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Jonathan M. Yeager

Print publication date: 2013

Print ISBN-13: 9780199916955

Published to Oxford Scholarship Online: March 2015

DOI: 10.1093/acprof:osobl/9780199916955.001.0001

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Natural versus Moral Necessity in the Will

Natural versus Moral Necessity in the Will

Chapter:
(p.165) 25 Natural versus Moral Necessity in the Will
Source:
Early Evangelicalism
Author(s):

Jonathan Edwards

Publisher:
Oxford University Press
DOI:10.1093/acprof:osobl/9780199916955.003.0026

This chapter presents excerpts from Jonathan Edwards's A Careful and Strict Enquiry into the Modern Prevailing Notions of That Freedom of Will, Which is Supposed to Be Essential to Moral Agency, V[i]rtue and Vice, Reward and Punishment, Praise and Blame (1754). Edwards had a greater impact on evangelicalism than any American theologian. In 1737, he published A Faithful Narrative of the Surprising Work of God, an account of the spiritual transformation at Northampton that began in late 1734 and lasted into the late spring of 1735. In Freedom of the Will, Edwards refuted the idea that a self-determining will could make choices irrespective of outside circumstances or motives. He introduced the concepts “moral necessity” and “natural necessity” to prove that humans are hopelessly enslaved to sin unless divine grace is given to counteract their inherent evil cravings.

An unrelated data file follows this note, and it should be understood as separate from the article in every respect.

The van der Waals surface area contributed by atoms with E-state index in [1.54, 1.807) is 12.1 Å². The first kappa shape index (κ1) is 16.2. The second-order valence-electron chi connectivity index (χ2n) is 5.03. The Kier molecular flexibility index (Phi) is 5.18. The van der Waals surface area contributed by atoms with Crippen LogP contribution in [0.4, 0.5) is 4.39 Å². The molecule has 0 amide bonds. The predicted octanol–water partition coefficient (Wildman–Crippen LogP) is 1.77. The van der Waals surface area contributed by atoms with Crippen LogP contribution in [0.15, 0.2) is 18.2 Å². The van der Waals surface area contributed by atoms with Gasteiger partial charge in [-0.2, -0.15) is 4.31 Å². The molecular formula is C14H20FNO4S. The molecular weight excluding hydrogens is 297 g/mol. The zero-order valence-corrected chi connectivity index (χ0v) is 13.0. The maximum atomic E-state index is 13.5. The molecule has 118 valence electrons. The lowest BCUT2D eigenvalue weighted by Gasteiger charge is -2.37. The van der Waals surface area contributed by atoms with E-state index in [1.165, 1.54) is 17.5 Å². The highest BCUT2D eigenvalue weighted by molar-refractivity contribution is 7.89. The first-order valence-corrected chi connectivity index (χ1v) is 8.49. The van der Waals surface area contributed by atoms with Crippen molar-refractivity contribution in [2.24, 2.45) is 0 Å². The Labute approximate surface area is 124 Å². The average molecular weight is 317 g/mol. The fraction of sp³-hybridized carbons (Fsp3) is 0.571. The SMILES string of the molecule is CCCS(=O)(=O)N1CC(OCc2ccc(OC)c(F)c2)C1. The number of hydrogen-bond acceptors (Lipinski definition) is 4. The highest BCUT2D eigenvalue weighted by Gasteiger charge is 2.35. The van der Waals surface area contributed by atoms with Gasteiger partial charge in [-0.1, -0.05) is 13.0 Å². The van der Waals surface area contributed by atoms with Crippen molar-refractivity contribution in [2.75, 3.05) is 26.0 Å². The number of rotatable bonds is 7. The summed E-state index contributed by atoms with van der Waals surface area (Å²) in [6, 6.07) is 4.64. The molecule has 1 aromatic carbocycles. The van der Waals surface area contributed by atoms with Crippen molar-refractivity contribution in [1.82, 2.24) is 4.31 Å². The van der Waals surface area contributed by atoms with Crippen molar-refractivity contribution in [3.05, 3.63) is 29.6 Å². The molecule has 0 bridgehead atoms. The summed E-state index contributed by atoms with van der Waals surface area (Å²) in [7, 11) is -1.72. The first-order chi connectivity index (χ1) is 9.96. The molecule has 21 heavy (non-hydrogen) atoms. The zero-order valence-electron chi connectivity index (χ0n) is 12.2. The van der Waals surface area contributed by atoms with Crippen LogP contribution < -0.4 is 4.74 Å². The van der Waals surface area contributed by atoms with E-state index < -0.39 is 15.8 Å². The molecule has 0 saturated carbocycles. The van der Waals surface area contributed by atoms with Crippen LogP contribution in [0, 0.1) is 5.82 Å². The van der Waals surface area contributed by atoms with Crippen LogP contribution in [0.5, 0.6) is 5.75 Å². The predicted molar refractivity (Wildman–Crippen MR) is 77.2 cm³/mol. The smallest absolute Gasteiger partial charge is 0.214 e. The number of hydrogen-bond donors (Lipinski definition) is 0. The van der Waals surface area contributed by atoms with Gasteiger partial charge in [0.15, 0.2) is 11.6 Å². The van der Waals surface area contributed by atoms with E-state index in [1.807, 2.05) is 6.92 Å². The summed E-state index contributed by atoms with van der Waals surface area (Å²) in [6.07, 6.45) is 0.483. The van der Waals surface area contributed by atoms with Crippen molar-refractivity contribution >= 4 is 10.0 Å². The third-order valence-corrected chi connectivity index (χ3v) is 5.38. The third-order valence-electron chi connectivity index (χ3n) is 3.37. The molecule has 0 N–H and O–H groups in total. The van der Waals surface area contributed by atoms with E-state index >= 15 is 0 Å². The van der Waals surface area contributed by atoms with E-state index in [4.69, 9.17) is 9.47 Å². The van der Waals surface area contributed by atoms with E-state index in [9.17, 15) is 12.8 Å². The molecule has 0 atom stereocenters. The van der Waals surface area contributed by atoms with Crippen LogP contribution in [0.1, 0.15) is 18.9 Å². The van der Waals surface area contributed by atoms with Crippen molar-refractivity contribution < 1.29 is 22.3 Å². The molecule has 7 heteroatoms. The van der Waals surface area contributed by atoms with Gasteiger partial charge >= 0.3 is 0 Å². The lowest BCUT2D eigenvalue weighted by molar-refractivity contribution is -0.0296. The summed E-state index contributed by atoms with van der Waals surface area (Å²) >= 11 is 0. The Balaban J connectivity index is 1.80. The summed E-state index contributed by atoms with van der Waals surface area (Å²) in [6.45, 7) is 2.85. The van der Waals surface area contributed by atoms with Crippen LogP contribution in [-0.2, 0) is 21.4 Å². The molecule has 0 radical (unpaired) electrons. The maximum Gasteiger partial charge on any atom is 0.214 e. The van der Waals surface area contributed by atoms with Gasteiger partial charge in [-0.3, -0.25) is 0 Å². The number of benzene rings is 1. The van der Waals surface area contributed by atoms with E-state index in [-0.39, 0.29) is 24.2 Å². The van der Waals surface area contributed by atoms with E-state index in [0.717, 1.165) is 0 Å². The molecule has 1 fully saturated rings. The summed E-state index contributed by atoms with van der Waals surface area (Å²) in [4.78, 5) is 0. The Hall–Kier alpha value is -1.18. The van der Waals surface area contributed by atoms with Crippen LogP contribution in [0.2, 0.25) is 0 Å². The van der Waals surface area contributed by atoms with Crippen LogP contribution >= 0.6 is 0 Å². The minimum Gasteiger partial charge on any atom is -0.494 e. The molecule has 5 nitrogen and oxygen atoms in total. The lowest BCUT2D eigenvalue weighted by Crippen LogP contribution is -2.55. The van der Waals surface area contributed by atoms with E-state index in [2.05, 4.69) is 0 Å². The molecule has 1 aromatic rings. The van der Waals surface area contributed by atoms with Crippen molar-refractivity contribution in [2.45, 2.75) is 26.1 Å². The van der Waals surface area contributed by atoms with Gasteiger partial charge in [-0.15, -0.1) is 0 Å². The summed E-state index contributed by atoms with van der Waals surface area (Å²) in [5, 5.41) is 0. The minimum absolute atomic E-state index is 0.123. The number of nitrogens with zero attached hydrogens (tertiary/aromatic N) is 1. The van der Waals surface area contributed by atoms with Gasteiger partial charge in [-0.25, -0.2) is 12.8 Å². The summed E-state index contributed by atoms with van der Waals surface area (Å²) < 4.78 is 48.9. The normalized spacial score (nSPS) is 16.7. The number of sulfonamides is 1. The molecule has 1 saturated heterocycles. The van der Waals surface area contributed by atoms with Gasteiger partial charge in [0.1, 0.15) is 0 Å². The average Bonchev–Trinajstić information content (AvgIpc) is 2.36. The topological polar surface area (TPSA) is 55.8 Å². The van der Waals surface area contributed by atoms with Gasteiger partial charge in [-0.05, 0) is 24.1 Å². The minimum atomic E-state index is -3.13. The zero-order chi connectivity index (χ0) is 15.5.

Keywords:   evangelicalism, Jonathan Edwards, spiritual transformation, Northampton, Freedom of the Will, moral necessity, natural necessity, sin, divine grace

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